Forest Park Review from Forest Park, Illinois on December 9, 1970 · Page 12
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Forest Park Review from Forest Park, Illinois · Page 12

Forest Park, Illinois
Issue Date:
Wednesday, December 9, 1970
Page 12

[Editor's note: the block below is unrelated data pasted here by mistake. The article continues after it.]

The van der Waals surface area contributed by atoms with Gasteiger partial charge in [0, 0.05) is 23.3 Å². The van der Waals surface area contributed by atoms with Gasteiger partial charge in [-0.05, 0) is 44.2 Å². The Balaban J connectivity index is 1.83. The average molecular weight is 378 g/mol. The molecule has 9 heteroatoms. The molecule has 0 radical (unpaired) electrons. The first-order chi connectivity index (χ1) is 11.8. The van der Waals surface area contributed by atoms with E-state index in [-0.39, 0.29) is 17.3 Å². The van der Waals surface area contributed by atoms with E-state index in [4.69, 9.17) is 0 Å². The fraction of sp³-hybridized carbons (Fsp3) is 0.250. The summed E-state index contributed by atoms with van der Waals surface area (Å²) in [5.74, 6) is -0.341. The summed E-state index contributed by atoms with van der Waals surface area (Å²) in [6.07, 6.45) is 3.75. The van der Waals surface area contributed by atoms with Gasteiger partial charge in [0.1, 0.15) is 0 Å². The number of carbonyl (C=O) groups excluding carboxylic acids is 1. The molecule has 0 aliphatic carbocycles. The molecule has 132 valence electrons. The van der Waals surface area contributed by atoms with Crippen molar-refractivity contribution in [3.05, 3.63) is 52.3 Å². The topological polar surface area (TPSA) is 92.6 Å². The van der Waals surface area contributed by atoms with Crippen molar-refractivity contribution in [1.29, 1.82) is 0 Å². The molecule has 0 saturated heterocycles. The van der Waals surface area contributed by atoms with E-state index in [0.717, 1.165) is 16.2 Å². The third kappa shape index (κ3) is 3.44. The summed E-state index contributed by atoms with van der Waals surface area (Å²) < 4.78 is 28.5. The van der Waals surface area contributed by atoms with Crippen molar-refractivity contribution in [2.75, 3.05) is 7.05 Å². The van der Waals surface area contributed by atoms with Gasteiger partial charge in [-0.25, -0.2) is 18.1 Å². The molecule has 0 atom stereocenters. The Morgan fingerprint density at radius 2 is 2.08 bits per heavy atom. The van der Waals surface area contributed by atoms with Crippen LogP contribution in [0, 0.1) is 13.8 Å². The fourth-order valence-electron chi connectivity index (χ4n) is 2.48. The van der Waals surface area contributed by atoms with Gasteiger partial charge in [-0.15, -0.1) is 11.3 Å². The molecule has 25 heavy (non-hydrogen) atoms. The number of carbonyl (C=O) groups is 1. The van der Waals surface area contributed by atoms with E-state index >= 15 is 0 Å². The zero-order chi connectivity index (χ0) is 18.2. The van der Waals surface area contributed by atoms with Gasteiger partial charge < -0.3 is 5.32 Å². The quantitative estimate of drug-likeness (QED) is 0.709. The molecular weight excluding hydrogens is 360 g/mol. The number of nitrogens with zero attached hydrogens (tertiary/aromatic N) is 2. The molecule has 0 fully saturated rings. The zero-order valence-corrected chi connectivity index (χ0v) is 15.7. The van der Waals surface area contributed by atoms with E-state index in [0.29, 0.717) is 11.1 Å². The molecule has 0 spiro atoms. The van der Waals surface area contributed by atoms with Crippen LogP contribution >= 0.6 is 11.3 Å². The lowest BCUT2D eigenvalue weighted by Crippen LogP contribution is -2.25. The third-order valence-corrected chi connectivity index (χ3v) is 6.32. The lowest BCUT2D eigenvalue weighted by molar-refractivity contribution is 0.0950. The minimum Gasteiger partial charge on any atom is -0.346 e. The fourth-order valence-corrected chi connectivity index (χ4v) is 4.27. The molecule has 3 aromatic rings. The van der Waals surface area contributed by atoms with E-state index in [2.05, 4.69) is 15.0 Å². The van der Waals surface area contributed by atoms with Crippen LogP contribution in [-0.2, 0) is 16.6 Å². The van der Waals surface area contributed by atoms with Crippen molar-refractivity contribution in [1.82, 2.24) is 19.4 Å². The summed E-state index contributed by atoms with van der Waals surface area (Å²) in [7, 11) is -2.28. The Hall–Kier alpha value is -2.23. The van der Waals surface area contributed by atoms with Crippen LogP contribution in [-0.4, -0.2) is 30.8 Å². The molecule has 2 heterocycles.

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FOREST PAHK rtEV'EW. 'VJ/WESDAY. DECEMBER 9, 1970, PAGE 12 By Sally Shaw f^.HS FIH S r CHE6KFUL. CHKISTMA A L L > L f .1 ' I H f k H£ HEARTY ENGLISH WA5SAIL ~ LOKJG THE T KAPlTlOK-Al Olk'ltjlMAS TOA - vVAl. piPI'tLJ INTO WOOfLN MU \>V R.O&IM HOOD'S PAY, AST PEA^L-K W,A*^ Tut —1$ A "1 1 t-.'AL I U N A : V •\ t s*'» A A^OLPs^'iLf- i t^ 11 t T K' i L > M t ' 4 PI t ^ t-Mkr HMEwT ' t • M Ak- V M/* K! )N Ku'>PJ I- » 1 i kff l -.' DEAR SALLY: I'm a girl soon to be married and here's my crazy mixed-up little problem. I live with my mother and her second husband and my father is likew'se remarried. My fiance's parents are likewise divorced and both now living with their second sp.mses. As it so hapiens, all these people are very friendly, belong to thesam 3 club, a.i'1 socialize together quite often. My mother wants all of them invited to my wedding. Do you think this would work out all right and is it proper ?PU/^I, ED. DEAR PULLED: W.'iy not? Certainly if everything is as friendly among these persons as you say, it shouldn't spoil your wedding. And I hope you and your young man will be demonstrating to all these people how long- lasting and enduring the sacred vow;, of marriage can be . . and should be. DEAR S.\LLY- Please tell nv? when a person is playing bridge and is sure he has the remaining three or four tricks and doesn't want to waste time playing out the hand, is it all right for him t j lay down ils hand and say, "The rest are mine"? BJGDZAL. DCAR HIG DEAL: Yes, provided he explains Just Wll if the remaining tricks are his, as for example, "I lead 'o the dummy's, king with my four, then get back to my hand with the jack, and my ten is good" or something of the kind that will explain to any slower players that he is right and that they haven't been taken. DEAR SALLY: I married a widower five months ago and he is very devoted and affectionate toward me - except when his two married children are around. In their presence his manner Is entirely different - coo! and impersonal, almos* as though I were just a friend instead of his wife. This hurts me deeply and I would appreicato very much anything you might have to say about it. MRS. X. DEAR MKS. X: ; think y.)-i are m;iking much too much of this. Yiur husband very likeiy is still associating his children with his late wife, their mother and when they are around this association prevents his wmting them to witness any obvious show of affection towards you. B'lt after all, you know he is "very devoted and affectionate" toward you - so you don't need any demonstrations of this in the presence of others. DEAR SALLY: I have been dating a very fine young man who is in business for himself 'and very successful too. However, his success is going to his stomach. He has a tremendous appetite and is gaining weight at a spectacular rate. He's getting so fat that I'm becoming embarrassed to be seen with him. Is there any way I can drop a gentle hint without hurting his feelings? CONCERNED. DEAR CONCERNED: I doubt tha'- a "gentle hint" will do it. Tell him bluntly that he's eating himself out of your affection and insist that he go in a diet. . emphasizing the fact that he will live longer, feel better, and look m jch handsomer-. READ REVIEW T<£ES THE MKANINGINOUR LIFE m As we approach the Holiday Season, it would be quite fitting to recall the Importance of trees as the Christmas tree and the importance it played in the religion and social life. Primitive people warship trees or the spirits of trees. In the Congo there is a holy tree before each village. In Bengal the Sal tret' is the national protector. Oak and ash were very frequently worshippsd by early European t ribes. Trees have played an important part In the life of man at all times. For savages, the forest offered protection of many kinds against cold and heat, storms and rains, as well as against enemies. From the trunks of trees they made their canoes. The bark was used to build their wigwams and huts. Oil of wood they made their weapons. The fruits and nuts were a major portion of their food. But trees are also important in the life of civilized people, not only for food, clothing and shelter, but also in art and literature and as memorials of events and gteat men. The artist uses trees as a background in outdoor paintings, as part of a beautiful landscape and as a lovely setting for an attractive country home. Again, he may draw trees in a storm, bringing out interesting lines as the trunks are being whipped by a raging wind or he may illustrate picturesque groupings of trees along canals, roads or lakes. In literature, we find not only descriptions of the beauty of trees but the author may put the characteristics of m> a n into trees. W? have some very beautiful descriptions of this kind in the Bible. Here are twj from the Psilms. "And he shall be like a tree planted by the rivers of water". - "By the rivers of Babylon there we sat down, yea we wept. Wj hanged our harps upon the willows in the mids thereof." There arc, of course, also many poems on trees and forests by poets of recent years. Especially famous is the poem "Trees" by Joyce Kilm?r. Longfellow, in his great poem, "Hiawatha" describes many trees. Our life will be made more interesting if we observe our trees and forests more closely. There are always great pictures which have not yet been painted; there are always prizewinning snapshots which have never been taken. The more we see of these beauties, the more we will add to the happiness of our own life and to the enjoyment of others. A GIANT FOUR FOOT VINYL INFLATABLE SANTA CLAUS With Every New Subscription To The FOREST PARK REVIEW 7451 Madison St. Phone 366-0600 366-0601 Offer Good Until December 24th, 1970